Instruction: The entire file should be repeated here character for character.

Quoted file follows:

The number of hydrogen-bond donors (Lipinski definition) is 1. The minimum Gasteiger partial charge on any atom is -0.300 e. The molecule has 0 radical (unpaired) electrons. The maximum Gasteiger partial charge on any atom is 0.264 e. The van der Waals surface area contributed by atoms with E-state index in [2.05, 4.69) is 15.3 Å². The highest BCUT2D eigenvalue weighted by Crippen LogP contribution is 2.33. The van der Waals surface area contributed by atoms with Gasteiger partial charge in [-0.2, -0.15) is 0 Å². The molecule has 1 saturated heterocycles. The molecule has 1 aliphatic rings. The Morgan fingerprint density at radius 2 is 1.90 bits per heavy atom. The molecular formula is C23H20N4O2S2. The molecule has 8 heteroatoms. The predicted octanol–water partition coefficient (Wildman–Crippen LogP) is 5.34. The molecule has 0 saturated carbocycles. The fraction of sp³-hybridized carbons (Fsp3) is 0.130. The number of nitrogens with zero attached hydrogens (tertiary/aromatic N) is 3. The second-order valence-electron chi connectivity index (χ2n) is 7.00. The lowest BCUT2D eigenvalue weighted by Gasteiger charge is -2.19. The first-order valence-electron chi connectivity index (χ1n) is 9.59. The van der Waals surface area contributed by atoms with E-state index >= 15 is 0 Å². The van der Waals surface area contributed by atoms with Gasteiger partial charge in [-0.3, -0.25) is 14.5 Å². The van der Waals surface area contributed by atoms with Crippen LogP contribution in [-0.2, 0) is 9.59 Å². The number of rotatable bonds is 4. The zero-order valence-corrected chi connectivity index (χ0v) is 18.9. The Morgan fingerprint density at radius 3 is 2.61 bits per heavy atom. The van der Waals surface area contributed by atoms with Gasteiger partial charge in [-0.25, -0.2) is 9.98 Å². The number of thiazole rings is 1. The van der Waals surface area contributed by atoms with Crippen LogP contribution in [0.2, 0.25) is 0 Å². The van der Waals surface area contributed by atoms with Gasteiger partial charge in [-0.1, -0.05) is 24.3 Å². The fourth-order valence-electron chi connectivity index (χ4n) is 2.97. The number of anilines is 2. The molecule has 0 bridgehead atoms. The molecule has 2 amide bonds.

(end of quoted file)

The number of hydrogen-bond donors (Lipinski definition) is 1. The minimum Gasteiger partial charge on any atom is -0.300 e. The molecule has 0 radical (unpaired) electrons. The maximum Gasteiger partial charge on any atom is 0.264 e. The van der Waals surface area contributed by atoms with E-state index in [2.05, 4.69) is 15.3 Å². The highest BCUT2D eigenvalue weighted by Crippen LogP contribution is 2.33. The van der Waals surface area contributed by atoms with Gasteiger partial charge in [-0.2, -0.15) is 0 Å². The molecule has 1 saturated heterocycles. The molecule has 1 aliphatic rings. The Morgan fingerprint density at radius 2 is 1.90 bits per heavy atom. The molecular formula is C23H20N4O2S2. The molecule has 8 heteroatoms. The predicted octanol–water partition coefficient (Wildman–Crippen LogP) is 5.34. The molecule has 0 saturated carbocycles. The fraction of sp³-hybridized carbons (Fsp3) is 0.130. The number of nitrogens with zero attached hydrogens (tertiary/aromatic N) is 3. The second-order valence-electron chi connectivity index (χ2n) is 7.00. The lowest BCUT2D eigenvalue weighted by Gasteiger charge is -2.19. The first-order valence-electron chi connectivity index (χ1n) is 9.59. The van der Waals surface area contributed by atoms with E-state index >= 15 is 0 Å². The van der Waals surface area contributed by atoms with Gasteiger partial charge in [-0.3, -0.25) is 14.5 Å². The van der Waals surface area contributed by atoms with Crippen LogP contribution in [-0.2, 0) is 9.59 Å². The number of rotatable bonds is 4. The zero-order valence-corrected chi connectivity index (χ0v) is 18.9. The Morgan fingerprint density at radius 3 is 2.61 bits per heavy atom. The van der Waals surface area contributed by atoms with Gasteiger partial charge in [-0.25, -0.2) is 9.98 Å². The number of thiazole rings is 1. The van der Waals surface area contributed by atoms with Crippen LogP contribution in [0.2, 0.25) is 0 Å². The van der Waals surface area contributed by atoms with Gasteiger partial charge in [-0.1, -0.05) is 24.3 Å². The fourth-order valence-electron chi connectivity index (χ4n) is 2.97. The number of anilines is 2. The molecule has 0 bridgehead atoms. The molecule has 2 amide bonds.